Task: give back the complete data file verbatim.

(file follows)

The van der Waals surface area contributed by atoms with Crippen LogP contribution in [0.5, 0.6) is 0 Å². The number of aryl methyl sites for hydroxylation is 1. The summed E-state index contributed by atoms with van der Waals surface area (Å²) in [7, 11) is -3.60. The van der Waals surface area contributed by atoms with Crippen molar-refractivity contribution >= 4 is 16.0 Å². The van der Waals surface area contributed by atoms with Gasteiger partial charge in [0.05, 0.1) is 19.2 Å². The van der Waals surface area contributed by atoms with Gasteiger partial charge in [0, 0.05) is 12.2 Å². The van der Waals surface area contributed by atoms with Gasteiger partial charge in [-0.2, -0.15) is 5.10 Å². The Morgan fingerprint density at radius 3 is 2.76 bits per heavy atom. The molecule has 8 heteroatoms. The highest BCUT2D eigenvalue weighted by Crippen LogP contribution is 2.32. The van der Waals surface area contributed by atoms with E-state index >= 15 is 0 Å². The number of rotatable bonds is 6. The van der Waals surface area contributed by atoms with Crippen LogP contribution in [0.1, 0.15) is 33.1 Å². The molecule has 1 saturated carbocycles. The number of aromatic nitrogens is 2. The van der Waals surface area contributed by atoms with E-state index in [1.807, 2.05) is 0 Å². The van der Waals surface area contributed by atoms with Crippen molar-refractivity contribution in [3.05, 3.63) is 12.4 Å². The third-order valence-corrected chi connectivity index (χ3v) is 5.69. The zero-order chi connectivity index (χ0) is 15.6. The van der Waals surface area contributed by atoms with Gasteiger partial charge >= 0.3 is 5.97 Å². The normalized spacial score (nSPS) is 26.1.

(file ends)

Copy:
The van der Waals surface area contributed by atoms with Crippen LogP contribution in [0.5, 0.6) is 0 Å². The number of aryl methyl sites for hydroxylation is 1. The summed E-state index contributed by atoms with van der Waals surface area (Å²) in [7, 11) is -3.60. The van der Waals surface area contributed by atoms with Crippen molar-refractivity contribution >= 4 is 16.0 Å². The van der Waals surface area contributed by atoms with Gasteiger partial charge in [0.05, 0.1) is 19.2 Å². The van der Waals surface area contributed by atoms with Gasteiger partial charge in [0, 0.05) is 12.2 Å². The van der Waals surface area contributed by atoms with Gasteiger partial charge in [-0.2, -0.15) is 5.10 Å². The Morgan fingerprint density at radius 3 is 2.76 bits per heavy atom. The molecule has 8 heteroatoms. The highest BCUT2D eigenvalue weighted by Crippen LogP contribution is 2.32. The van der Waals surface area contributed by atoms with E-state index >= 15 is 0 Å². The number of rotatable bonds is 6. The van der Waals surface area contributed by atoms with Crippen LogP contribution in [0.1, 0.15) is 33.1 Å². The molecule has 1 saturated carbocycles. The number of aromatic nitrogens is 2. The van der Waals surface area contributed by atoms with E-state index in [1.807, 2.05) is 0 Å². The van der Waals surface area contributed by atoms with Crippen molar-refractivity contribution in [3.05, 3.63) is 12.4 Å². The third-order valence-corrected chi connectivity index (χ3v) is 5.69. The zero-order chi connectivity index (χ0) is 15.6. The van der Waals surface area contributed by atoms with Gasteiger partial charge >= 0.3 is 5.97 Å². The normalized spacial score (nSPS) is 26.1.